(Dir. Antonio Johns)
I saw this on a train. I was traveling from Seattle to Portland by train, and the person sitting next to me asked me if I wanted to watch a movie with him.
It’s nice, I think, that Americans on trains are still willing to ask strangers if they’d like to watch a movie with them. It makes me feel good about the country. It gives me hope. Like, real hope, though. Voting for a guy may have given me a kind of hope, but it was a hope I was fairly certain was mostly just a mask of hope. A surface kind of hope. A hope that I was participating in with a group of people. We were all putting on the hope. That’s a kind of hope, sure, but maybe not the best kind of hope.
This, instead, is a hope from inside me. A hope I nurtured in my barren, dry soul.
Anyway, the movie was pretty good. I felt like Ryan Gosling delivered an above-average performance as the owner of a pawn shop. I liked the girl who was in it, too. What’s her name again? The one with the shorter hair?
Imagine, though. The guy sitting next to me just wanted to watch a movie with a stranger. What a nice way to connect with someone you don’t know.
(Dir. Kiki Belard)
I was on my way into one theater in one of those enormous theater complexes with multiple floors and multiple screens when I dropped a quarter. It rolled into the theater opposite the one I was going in. It’s always nice to have quarters, so I followed my quarter into the wrong theater. This was the movie that was playing, and it had just started. I couldn’t find my quarter because it was dark so I decided to sit through the movie and look for the quarter when the house lights came back up.
I don’t really know why I feel like it’s always nice to have quarters. We have a washer, so I don’t need the quarters for laundry. I have a bus pass, so I don’t need quarters for my commute. I have a cell phone, so I don’t need quarters to make a call. I drink coffee instead of sodas from a soda machine.
I think maybe the reason I want to have a quarter or two on me is that I’m never sure when I might be at a hotel with a game room and a 720° machine. I used to be pretty good at that one. I think if I were to find myself in a hotel game room with a 720° and a couple of quarters, I might be able to pick it up again. I might be good at it still.
Remember that one? With the skateboards and the bees and the weird joystick? On the 720° Wikipedia page, someone has attempted to describe the joystick like this: “The main control is also unique. This joystick moves in a circular fashion, instead of in compass directions like standard joysticks.” I checked the Wikipedia Talk page, hoping that someone had started an argument over the way the 720° joystick works, but no one has. Not yet. I feel like someone should start an argument.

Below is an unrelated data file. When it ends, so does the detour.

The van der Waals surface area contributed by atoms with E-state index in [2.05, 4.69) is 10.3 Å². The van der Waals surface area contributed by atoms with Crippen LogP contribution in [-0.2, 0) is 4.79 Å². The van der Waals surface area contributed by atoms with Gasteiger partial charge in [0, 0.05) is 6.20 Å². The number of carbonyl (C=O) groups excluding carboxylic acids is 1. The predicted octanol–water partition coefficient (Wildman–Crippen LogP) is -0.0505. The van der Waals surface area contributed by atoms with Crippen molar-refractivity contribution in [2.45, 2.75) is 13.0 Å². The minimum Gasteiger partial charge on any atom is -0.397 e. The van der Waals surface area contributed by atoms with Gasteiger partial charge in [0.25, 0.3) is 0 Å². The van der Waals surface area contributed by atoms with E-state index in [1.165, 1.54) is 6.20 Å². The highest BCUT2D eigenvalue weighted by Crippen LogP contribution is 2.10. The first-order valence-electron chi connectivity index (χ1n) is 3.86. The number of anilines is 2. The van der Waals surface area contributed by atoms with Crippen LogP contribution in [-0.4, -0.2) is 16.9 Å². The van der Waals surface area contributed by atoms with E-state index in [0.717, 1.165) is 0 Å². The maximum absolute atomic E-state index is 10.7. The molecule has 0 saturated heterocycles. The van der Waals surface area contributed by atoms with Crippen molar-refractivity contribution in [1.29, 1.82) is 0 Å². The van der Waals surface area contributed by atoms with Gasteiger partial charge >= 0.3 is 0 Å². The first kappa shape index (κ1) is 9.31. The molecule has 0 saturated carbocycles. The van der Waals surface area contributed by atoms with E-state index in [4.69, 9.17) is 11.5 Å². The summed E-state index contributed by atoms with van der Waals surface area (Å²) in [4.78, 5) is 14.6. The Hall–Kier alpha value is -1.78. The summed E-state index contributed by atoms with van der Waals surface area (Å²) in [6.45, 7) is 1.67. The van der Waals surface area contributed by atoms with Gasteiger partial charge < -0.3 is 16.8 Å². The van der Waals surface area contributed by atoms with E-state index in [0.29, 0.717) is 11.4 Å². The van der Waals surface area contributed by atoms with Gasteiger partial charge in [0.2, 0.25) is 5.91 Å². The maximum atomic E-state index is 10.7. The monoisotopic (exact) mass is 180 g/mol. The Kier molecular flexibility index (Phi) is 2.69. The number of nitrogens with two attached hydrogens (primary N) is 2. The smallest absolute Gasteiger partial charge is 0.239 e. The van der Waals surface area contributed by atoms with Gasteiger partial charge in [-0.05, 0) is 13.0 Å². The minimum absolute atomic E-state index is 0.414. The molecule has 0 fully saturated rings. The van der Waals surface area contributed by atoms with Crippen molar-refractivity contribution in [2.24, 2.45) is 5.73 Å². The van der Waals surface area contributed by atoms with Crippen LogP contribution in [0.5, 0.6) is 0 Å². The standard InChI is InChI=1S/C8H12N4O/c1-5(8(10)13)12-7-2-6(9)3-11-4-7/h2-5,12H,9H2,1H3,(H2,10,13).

The ending was pretty good. I thought it was nice when they found their dog and he was unharmed.
We Met at the Sonic
(Dir. William Pinter)
I like to walk home from work. A couple of months ago, I was walking home and I crossed through an alley. In the alley, three people were sitting on a couch. They were projecting a movie against the wall of the alley. They said I could watch, too.
Usually I listen to my iPod when I walk home. I like podcasts and audiobooks. I don’t really listen to music that much. Not this year, anyway.
But my iPod battery had died, so when they asked me if I wanted to watch the movie with them, I heard them and said yes. If the battery hadn’t died, I probably wouldn’t have heard them, and I’d have passed them by and not seen this movie which is now on my Top Five Films of 2013 list.
It’s nice when something like that happens, isn’t it?
About three quarters of the way through this movie, there’s a really harrowing scene involving river rafting.
I was supposed to make dinner that night, and I still feel bad for failing to make dinner. But the movie was worth it.
This was just in my mailbox. A CD: No sleeve, no writing on it. I’m not really sure why I decided to put it in my laptop and see what was on it.
Actually, that’s not true. I know exactly why I decided to put it in my laptop and see what was on it. I was trying to avoid writing. I think I’m a pretty good writer. I know I am an excellent not-writer. Just excellent. It’s remarkable, the things I’ll do to avoid writing. I should livestream it—me sitting down to write and not-writing and twisting myself in all sorts of ways to not-write. You’d love it.
The movie didn’t have opening or closing credits. The words “Filtered Water” appeared and dissolved and then stuff happened for an hour and a half. Then it stopped.
I’m pretty sure Marcus (“Marky”) Kelly is in this, though. I’ve always been fascinated by Marcus Kelly’s story: the early ’60s teen idol film and TV work, the bland but kind of charming pop songs (Adrianne Coleman wrote “Standing in the Snow” and her psychedelic solo stuff from ’69 – ’72 is amazing), the huge controversy that happened when he tried to mature and released the seemingly pro-suicide ballad, “I’m Just A Little Lonelier Than You.” I’ll try to write a longer post about Kelly before the end of the year.
There’s an actor in this who I swear is Kelly. He has a face like a never-oiled baseball glove. But his eyes are Kelly’s eyes.
I don’t know who left this movie in my mailbox, but I’d like to publicly thank you.
BEASTS! BEASTS! GIANTS! BEASTS!
(Dir. Dot Lemon)
The less said about this, the better, I think. If this is playing in your town, go see it. Don’t rent it or VOD it unless you have an insanely large TV. You’ll lose so much not feeling intimidated by the shifts in scale.
You might consider bringing in something to listen to during the movie. Find something more useful to do with your ears other than listen to the music or the dialogue, because the movie’s music and dialogue are just terrible.
Looks great, though. Looks just great.